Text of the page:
Came across this article, which is one of a serious and it triggered more reflection than initially expected:
Together with the accompanying
The first time I used Scrum in a project was early 2008; twelve years ago. I read the usual books, got certified (Scrum Master and Product Owner) and have seen Scrum adopted well and not so well in may teams. You could say I thought I had this topic "in the pocket".
In recent years, the "Agile Industrial Complex" has dampened my earlier enthusiasm. The never-ending methods with certification schemes popping up, having scrum master and agile "coaches" in companies, whose only exposure with product and software development was a two day training course, etc. Apparently, though, Scrum hasn't fully fallen to the dark side and it keeps evolving, as shown in the linked articles via the changes of the Scrum Guides (also see this article).
I was aware of some changes in the guide. For example, not to use the term grooming anymore or switching out committing to a sprint backlog vs considering it a forecast. One thing that was new to me was the change of the Daily Scrum standard questions. They are now using the sprint goal as the reference point of reporting: What did I do yesterday that helped the Development Team meet the Sprint Goal.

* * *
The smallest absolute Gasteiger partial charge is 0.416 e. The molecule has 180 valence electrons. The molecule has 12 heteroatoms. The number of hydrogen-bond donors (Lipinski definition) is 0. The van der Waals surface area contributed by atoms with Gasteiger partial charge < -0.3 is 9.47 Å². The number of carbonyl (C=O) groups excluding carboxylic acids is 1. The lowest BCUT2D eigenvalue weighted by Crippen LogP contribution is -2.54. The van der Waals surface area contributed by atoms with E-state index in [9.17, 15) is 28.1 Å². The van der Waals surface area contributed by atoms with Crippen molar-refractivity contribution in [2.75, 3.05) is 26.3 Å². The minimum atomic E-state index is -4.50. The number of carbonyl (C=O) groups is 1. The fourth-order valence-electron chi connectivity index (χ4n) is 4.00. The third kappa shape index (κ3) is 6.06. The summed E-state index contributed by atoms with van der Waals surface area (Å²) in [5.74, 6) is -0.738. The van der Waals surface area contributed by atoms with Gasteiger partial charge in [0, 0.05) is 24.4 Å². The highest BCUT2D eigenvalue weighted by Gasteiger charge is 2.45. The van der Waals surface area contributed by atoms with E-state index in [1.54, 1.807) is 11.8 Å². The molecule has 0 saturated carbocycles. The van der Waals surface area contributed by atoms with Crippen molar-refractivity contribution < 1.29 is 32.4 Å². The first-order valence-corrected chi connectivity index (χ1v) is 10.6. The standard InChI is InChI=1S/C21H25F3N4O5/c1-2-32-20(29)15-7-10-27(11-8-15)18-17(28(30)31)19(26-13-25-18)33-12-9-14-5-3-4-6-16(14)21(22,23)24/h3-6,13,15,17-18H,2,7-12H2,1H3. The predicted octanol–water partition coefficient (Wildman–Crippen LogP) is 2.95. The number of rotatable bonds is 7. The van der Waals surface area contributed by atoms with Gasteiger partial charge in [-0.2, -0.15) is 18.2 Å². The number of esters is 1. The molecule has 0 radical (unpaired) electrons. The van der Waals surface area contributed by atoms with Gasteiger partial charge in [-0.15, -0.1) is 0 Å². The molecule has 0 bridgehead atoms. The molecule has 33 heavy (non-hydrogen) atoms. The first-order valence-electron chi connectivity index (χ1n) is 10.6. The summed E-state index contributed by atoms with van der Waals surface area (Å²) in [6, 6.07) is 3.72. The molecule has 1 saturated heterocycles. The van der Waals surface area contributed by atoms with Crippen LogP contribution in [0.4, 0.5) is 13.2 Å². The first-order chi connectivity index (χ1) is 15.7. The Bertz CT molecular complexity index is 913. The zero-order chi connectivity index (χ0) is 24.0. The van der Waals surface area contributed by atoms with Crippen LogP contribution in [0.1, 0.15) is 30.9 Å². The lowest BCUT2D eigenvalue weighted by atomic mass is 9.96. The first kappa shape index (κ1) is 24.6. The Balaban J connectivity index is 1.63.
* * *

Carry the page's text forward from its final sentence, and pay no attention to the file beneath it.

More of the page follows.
While I am really pleased to learn about many these changes, I also was a little shocked to realise that they had all happened without my taking notice. Contrast this with, for example, changes in Java. A language I haven't written code in in forever and have no real interest in, intellectually. I still managed to keep a basic awareness about changes such as the Streams API or the language switching to a half-year release cycle.
I don't have a good explanation for this, other than it feels like I had Scrum "taken care of", knowledge was archived and good enough for reference in the daily work. Maybe I am also falling prey to the well-known problem of thinking agile methods are "easy" as they only have "a few rules" and then being very careless in sticking to the important basics. It seems, though, that I am not the only one being outdated on Scrum knowledge. Teams that I work and have worked with are happily grooming their stories, don't define a sprint goal and treat their sprint backlogs as binding contracts and not as forecasts.
In any case will I now keep an eye out for other topics that give me this "safely and snuggly archived" feeling. Time to shake up some presumed "certainties".